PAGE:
Patella tendon injury


Patella tendon injuries, also known as “jumper’s knee”, can be variously termed, tendinitis, tendinopathy or tendinosis.

Patella tendon injury is a potentially troubling condition that involves pain in an area just below and around the kneecap. It is particularly prevalent in the relatively young (15-30 years old) and those involved in sport such as basketball, volleyball, tennis, football and athletic events involving jumping. All these sports tend to put an abnormal amount of load through the patella tendon.

While the terminology for patella tendon injuries appears to be confusing, the terms indicate different pathological states of the patella tendon.  Tendinopathy serves as a blanket term for both inflammation of the tendon in its initial stages, usually referred to as tendonitis, and the more precise term tendonosis which reflects the more chronic presentation which can continue for months despite rest and exercise therapy. The term patella tendonitis is falling out of favour because most cases of so called tendonitis do not involve any inflammation except in the first few days. The term tendinosis is used to indicate that inflammation plays no or little part in the pain of this tendon injury.




This condition has very specific characteristics. It can be transient pain that comes and goes and is always closely linked to loading of the tendon. For instance, a person with tendon pain will describe jumping as extremely painful yet not experience pain cycling because of the different load forces on the tendon. Rarely is there pain at rest (unless the tendinosis has reached a particularly bad stage). The pain may decrease as the patient “warms up ” for an activity and then become less painful over the course of that activity only to return again when the person has cooled down.

In the initial stages rest from aggravating activities and stretching may be all that is required to resolve the condition however, in some cases the problem becomes long term.

What are the causes:

  • Increase in loading ie jumping or sudden increase in training level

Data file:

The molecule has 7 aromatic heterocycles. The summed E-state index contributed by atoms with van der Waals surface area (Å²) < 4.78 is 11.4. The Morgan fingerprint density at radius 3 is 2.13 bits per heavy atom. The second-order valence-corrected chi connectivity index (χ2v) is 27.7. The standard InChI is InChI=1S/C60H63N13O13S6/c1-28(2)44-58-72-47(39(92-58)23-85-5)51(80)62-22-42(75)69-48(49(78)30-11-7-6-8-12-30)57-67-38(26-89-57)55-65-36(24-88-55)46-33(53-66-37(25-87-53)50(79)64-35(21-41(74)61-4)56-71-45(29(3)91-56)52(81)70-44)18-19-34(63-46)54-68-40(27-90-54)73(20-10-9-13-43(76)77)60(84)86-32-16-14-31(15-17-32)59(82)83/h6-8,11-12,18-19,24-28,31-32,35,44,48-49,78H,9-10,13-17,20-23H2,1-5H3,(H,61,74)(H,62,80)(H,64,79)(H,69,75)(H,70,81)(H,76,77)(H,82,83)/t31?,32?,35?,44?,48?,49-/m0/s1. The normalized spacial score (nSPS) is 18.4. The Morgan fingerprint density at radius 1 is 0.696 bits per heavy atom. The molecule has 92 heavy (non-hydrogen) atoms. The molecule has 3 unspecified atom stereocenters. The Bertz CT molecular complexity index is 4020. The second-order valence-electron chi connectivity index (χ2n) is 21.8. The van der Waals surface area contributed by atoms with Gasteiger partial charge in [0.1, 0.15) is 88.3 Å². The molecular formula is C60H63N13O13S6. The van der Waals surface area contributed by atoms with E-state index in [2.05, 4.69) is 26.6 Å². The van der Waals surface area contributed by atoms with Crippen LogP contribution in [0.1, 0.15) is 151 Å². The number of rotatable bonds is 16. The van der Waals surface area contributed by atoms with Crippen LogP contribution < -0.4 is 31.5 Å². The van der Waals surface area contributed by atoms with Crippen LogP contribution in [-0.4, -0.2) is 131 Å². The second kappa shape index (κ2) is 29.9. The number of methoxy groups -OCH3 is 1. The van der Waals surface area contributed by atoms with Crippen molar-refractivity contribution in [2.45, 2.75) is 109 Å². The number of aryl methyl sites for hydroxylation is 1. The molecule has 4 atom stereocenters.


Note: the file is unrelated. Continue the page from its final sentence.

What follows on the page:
• inadequate footware
  • training errors
  • alignment problems in the foot,leg or hips
  • inadequate flexibility

So, if there is no inflammation what causes the pain of patella tendinosis?

When the patella tendon is exposed to high volumes or magnitudes of  loading (ie jumping), that is beyond the capacity of the tendon to absorb, the tendon experience cycles of injury, inflammation and repair. Over time this leads to poor quality tissue repair that is susceptible to reinjury and pain. This injury-repair response evolves gradually over time, hence the slow onset of symptoms. It appears that too high a load without adequate time for proper repair contributes to this condition.

Often, the experience of someone with chronic tendinosis is either a frustratingly slow resolution of symptoms or a complete failure to resolve and inability to return to full activity. Without proper treatment and rehabilitation guidance, especially in associated areas that are contributing to the problem, many people can be caught in a cycle of acute on chronic pain as they attempt to return to activity on a poorly healed and conditioned tendon.

Treatment and Rehabilitation

Any treatment protocol has to be adapted to the individual patient. My approach is to initially look at biomechanical  factors to help take load off the tendon and then progress to rehabilitation exercises. To achieve this the following is needed:

  • Identify deficits in the hip, knee and ankle/foot region.
  • Test for weakness in the muscles of the legs and hips, especially the gluteus maximus, quadriceps and calf muscles.
  • Assess flexibility of the hip and ankle.

Strength loading

Long term resolution of patella tendonosis requires graduated loading exercises to strengthen the tendon without re- aggravating the symptoms. While exercise prescription involves an individual approach, certain guidelines must be observed to protect the tendon from further aggravation.

The 24 hour Rule

Actually its more of a guideline. Because rehabilitation involves loading the tendon, pain may be experience for a few hours after exercise. This is OK as long as the pain level resolves within 24 hours after the exercise. If pain exceeds this time frame then the tendon has been irritated too much and the loading programme need to be reduced. The idea is to stimulate healthy tendon tissue growth through exercising the tendon in a controlled manner.

As a rule of thumb pain of 3-4/ 10 in acceptable during exercise using a scale of 0-10 where 0 is no pain and 10 is the worst pain imaginable.

Pain can also be caused by an up regulation of painful stimuli in the brain and neural pathways causing more pain that normal in response to stimuli from the tendon. In these cases some modification in strength loading is needed.

If a sensible and patient approach is used in treatment and rehabilitation, then there is a hope of resolution in even the most difficult cases.


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